Bravo would not comment on the casting of the show, but according to the website The Daily Beast, the show will premiere in July.
"The Real Housewives of DC" follows in the footsteps of several other "Real Housewives" franchises, following the lives of wealthy women in Orange County, New York, Atlanta and New Jersey.
A mistrial was declared Saturday night in the trial of a North St. Paul man accused of killing his girlfriend's 9-week-old baby after the jury was unable to come to a verdict, the Pioneer Press reported.
The trial of Louis D. Jones, 26, was ended by Ramsey County District Judge M. Michael Monahan after the jury could not reach a verdict after 15 hours.
Jones was on trial for the death of Rhania Jones, his girlfriend's baby who he considered his own. Rhania died on March 4, after suffering bleeding in her brain, retinal hemorrhaging, and brain swelling in an incident on Feb. 27.
Prosecutors said Rhania was a healthy baby before the incident, and the cause of death was from complications from nonaccidental abusive head trauma, which is considered a homicide.
The defense said assumptions had been made to quickly that Rhania was abused, and argued there was no evidence of a crime.
The jurors began deliberating at 11:30 a.m. Friday, and deliberated until 9 p.m., picking up again at 9 a.m. Saturday morning. Defense attorneys and prosecutors are scheduled to meet with the judge on Monday to discuss proceedings.
The Stilllwater Lift Bridge reopened to traffic Friday night, after closing earlier in the week due to fears of flooding, the Star Tribune reported.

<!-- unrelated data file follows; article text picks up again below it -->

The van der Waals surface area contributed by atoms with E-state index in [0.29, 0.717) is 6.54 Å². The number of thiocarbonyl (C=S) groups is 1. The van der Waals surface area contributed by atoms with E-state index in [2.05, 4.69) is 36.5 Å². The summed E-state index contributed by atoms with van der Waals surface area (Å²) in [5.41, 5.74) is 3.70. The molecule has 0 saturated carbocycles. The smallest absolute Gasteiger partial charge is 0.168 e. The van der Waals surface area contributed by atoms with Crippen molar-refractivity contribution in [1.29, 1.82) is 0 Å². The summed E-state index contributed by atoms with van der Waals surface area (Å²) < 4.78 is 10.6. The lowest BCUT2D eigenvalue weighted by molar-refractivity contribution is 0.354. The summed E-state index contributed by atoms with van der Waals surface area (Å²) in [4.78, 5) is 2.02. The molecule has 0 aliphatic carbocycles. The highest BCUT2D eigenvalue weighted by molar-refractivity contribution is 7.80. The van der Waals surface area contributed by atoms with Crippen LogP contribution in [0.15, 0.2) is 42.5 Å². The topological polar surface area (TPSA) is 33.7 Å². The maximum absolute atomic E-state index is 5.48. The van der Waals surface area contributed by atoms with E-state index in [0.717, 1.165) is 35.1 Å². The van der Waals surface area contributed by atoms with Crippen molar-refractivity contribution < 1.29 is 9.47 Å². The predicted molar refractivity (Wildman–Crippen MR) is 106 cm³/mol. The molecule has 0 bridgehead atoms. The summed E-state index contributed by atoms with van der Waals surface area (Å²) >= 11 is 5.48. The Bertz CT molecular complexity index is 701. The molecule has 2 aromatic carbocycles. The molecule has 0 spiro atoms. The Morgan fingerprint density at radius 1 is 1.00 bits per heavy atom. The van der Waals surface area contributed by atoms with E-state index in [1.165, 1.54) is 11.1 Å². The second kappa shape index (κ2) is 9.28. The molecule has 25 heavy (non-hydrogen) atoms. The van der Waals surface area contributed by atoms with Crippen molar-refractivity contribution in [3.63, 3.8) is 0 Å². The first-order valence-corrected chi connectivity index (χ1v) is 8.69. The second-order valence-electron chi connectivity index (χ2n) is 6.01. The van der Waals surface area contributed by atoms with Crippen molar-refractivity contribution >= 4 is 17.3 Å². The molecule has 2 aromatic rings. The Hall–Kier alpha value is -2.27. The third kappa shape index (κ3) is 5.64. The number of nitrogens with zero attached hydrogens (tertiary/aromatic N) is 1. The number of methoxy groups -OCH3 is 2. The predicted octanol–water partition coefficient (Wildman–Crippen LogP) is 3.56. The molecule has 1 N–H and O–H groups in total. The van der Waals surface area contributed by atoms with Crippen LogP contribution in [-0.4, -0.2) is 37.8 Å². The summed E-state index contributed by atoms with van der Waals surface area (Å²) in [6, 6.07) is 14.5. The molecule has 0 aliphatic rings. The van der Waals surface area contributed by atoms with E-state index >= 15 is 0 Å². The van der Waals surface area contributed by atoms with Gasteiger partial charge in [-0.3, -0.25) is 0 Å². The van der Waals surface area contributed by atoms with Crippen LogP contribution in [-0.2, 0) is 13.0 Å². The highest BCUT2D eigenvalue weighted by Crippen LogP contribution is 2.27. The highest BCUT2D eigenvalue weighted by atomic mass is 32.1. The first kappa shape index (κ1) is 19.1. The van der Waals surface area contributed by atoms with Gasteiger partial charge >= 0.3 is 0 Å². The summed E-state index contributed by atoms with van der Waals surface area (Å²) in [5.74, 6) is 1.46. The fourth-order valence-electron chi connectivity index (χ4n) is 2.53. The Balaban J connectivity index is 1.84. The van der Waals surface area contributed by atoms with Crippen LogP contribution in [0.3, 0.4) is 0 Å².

The bridge was closed Tuesday due to high water and ice from the St. Croix River that rose to the girders of the bridge.
It was expected the bridge would be closed for more than a week, but the Minnesota Department of Transportation declared the water had reached safe levels again. The barricades were removed, and the electrical components have been reconnected, the Pioneer Press said.
The bridge shuttles over 16,000 vehicles a day between Minnesota and Wisconsin, and has not been closed since 2001, when the river rose to 692.35 feet above sea level.
Disney's "Alice in Wonderland" continued to dominate the weekend box office, coming in first place for the second weekend in a row, the Hollywood Reporter said.
The film, directed by Tim Burton, surpassed all newcomers, bringing in an estimated $17.4 million in domestic coin. The film is expected to have a total earning of $200 million by the end of the weekend.
The weekend also marked the first major flop of the year, Universal's "Green Zone", which brought in only $14.5 million in ticket sales, despite opening in over 3,000 theaters.
The expensive Iraq thriller starring Matt Damon has encountered numerous problems, included repeated release date changes and an overinflated budget. The movie follows the track record of Iraq-themed movies performing poorly at the box office, the New York Times reported.
Robert Pattinson's star vehicle "Remember Me" debuted in third place, and the romantic comedy "She's Out of My League" came in fourth.
Three people linked to the American consulate were killed in a drive-by shooting in the Mexican city of Ciudad Juarez, a U.S. official said Sunday.